Barack Obama’s trip to Europe last week made it clear that the U.S. president has a lot invested in what happens next in Europe. These are the five things Obama hopes to see before he leaves office in January.
1. No Brexit
Obama travelled to London to deliver a clear message ahead of Britain’s June 23 referendum on E.U. membership: the U.K. is a much more valuable U.S. ally inside the European Union than out. The position itself is not surprising, but the willingness to say so in London and warn that British vote to leave the E.U. would put the U.K. at the “back of the queue” in trade talks with the U.S., is the strongest direct intervention Obama has made in the domestic politics of an ally during his presidency. A British exit would cost the E.U. 15 percent of its overall GDP; the OECD estimates that British GDP would be 5 percent lower by 2030 than if it votes to remain.
But the U.S. is not purely a bystander here. G20 finance ministers have made clear that Brexit would be “a shock” to the entire global economy. That’s the last thing Obama and Europe need. A YouGov poll released this week placed “leave” ahead 42-41.
Obama knows that the transatlantic relationship, the foundation of the post-WWII international order, is at its weakest point in decades, and Britain is by far Washington’s most capable and like-minded ally within the E.U.
2. Turkey-E.U. Refugee Deal
While Brexit may be the most immediate threat to the E.U.’s political stability, the migrant crisis is the most significant. That’s why Washington, like Europe, needs the deal struck with Turkey to continue housing Syrian refugees on its side of the Aegean to pan out. More than a million refugees and illegal migrants made their way into Europe last year, four times the amount that entered in 2014. According to the UN, another million people will try to enter Europe via the Eastern Mediterranean and Balkans this year. 2.7 million Syrian refugees currently reside in Turkey alone. The refugee surge has slowed sharply in recent months, thanks to new obstacles along the Balkan route and the E.U.-Turkey deal, but if the latter sours, Europe could face another human tidal wave.
The refugee crisis has given rise to a host of far-right and nationalist parties across the continent who have found political success railing against the influx of Muslim foreigners. German Chancellor Angela Merkel went out on a political limb in support of refugees, and she has paid a political price for it. Her party’s approval rating is currently at 33 percent, its lowest level since November 2010. So it’s no surprise that Obama went to bat for Merkel repeatedly during his recent trip. Of all of Europe’s leaders, it is Merkel with whom Obama shares the most similar worldview. He wants her to succeed, and for that to happen, this deal with Turkey has to as well. There will also be new pressures on the governments of Greece and Italy as refugees increasingly turn to more dangerous sea routes to enter Europe.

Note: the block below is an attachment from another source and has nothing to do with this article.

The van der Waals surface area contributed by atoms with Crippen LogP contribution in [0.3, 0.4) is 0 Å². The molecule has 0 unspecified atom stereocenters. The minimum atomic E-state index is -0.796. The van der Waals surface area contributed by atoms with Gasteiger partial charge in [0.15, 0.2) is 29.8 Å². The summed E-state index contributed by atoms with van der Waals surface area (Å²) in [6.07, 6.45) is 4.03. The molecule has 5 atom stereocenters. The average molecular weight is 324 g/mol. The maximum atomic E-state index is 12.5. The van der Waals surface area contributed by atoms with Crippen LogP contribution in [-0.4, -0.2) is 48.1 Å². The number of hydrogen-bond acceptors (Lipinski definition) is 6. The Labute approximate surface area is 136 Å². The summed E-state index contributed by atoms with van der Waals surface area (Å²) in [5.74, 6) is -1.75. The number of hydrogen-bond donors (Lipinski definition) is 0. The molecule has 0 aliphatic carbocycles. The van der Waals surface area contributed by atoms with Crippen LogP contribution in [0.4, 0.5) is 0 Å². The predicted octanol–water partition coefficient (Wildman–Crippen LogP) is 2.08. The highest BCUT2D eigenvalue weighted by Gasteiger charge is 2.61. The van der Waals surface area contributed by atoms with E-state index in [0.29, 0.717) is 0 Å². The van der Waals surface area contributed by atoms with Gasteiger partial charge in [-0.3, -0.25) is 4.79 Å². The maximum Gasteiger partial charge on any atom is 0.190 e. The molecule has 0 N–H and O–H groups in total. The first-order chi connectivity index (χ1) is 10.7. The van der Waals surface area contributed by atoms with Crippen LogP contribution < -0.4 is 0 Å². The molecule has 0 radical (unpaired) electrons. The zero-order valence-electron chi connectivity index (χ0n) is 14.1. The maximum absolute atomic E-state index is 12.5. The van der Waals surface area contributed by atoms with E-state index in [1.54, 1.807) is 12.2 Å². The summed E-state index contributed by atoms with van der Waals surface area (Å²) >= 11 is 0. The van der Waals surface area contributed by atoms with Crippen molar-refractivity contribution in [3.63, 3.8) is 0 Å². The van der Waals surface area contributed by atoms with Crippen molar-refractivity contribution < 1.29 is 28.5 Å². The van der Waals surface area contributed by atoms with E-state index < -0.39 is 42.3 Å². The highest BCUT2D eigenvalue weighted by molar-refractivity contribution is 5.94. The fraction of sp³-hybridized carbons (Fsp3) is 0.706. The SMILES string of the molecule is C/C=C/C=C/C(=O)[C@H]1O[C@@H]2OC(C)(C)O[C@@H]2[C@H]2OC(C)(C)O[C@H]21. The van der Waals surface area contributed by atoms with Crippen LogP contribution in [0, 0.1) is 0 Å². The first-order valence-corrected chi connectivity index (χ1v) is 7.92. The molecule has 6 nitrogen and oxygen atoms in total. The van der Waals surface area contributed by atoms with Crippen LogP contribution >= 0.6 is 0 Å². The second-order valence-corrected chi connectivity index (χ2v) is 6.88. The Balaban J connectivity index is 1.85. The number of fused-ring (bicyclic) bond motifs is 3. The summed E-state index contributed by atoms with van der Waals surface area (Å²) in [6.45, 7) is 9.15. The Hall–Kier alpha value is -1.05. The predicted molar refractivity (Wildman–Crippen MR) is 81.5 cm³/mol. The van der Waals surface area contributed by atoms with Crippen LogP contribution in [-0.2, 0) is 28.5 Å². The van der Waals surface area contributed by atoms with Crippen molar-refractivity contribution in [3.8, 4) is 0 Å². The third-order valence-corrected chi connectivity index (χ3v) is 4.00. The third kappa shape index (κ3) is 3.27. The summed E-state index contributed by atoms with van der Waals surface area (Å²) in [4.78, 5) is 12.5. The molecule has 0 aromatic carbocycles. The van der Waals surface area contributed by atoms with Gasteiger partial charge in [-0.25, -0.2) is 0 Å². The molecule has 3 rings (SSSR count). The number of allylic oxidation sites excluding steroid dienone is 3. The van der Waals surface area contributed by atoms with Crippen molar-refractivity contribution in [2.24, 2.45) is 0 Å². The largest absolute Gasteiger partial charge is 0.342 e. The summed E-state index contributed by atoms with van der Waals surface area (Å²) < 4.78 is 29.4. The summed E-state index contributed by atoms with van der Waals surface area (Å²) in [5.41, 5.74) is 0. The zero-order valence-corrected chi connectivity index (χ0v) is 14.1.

Ideally, Obama would also be making progress on the Transatlantic Trade and Investment Partnership, America’s trade deal with Europe. The immediate economic benefits of TTIP are sizable, if not overwhelming; an additional $134 billion for the E.U. and $107 billion for the U.S. estimated per year. But more importantly, trade deals like these—this one would cover 45 percent of global GDP—provide governments with common interests.
But as populist politicians score points on both sides of the Atlantic, the benefits of free trade have been angrily called into question. Popular support for TTIP in the U.S. has fallen to 18 percent from 53 percent in 2014. In Germany, support for TTIP has dropped to 17 percent, down from 55 percent a couple years ago. With numbers like those, there’s little chance TTIP will gain much traction before Obama leaves office in January, but he can help establish some momentum for the next president to build on.
4. Shoring Up Alliances
Obama also wants to see NATO allies take on a larger share of common defense costs. Of NATO’s 28 members, just five meet NATO’s stated goal of spending 2 percent or more of their respective GDPs on defense: the U.S. (3.6 percent), Greece (2.4 percent), Poland (2.2 percent), the U.K. (2.1 percent) and Estonia (2 percent). That’s not sustainable, and Donald Trump has scored political points this spring by pointing that out. Obama also wants his European counterparts to hold the line on sanctions against Russia, which have been in place since the beginning of Moscow’s 2014 intervention in Ukraine. Countries like Italy, Greece, Cyprus and Hungary have voiced skepticism about continuing the sanctions. Cracks in NATO solidarity will further embolden Russian President Vladimir Putin.
5. Climate Change
Finally, Obama knows that efforts to counter climate change demand effective transatlantic cooperation. 2011 figures show that the U.S. accounts for 16 percent of global CO2 emissions, and the EU-28 contributes another 10 percent. While China is responsible for 28 percent of global CO2 emissions—by far the world’s largest share—it has balked at significant measures to limit its carbon output. Beijing justifies this position by arguing that the U.S. and Europe were responsible for 27 and 25 percent, respectively, of all CO2 emissions between 1850 and 2011. China, which began to industrialize much later, clocks in at just 11 percent. Why should China, its leaders ask, pay the economic price for the West’s industrial development?
True enough, counter Western leaders, but there is no credible climate change solution for the future that doesn’t involve significant support from China. That’s a point made more effectively when U.S. and European leaders speak together.
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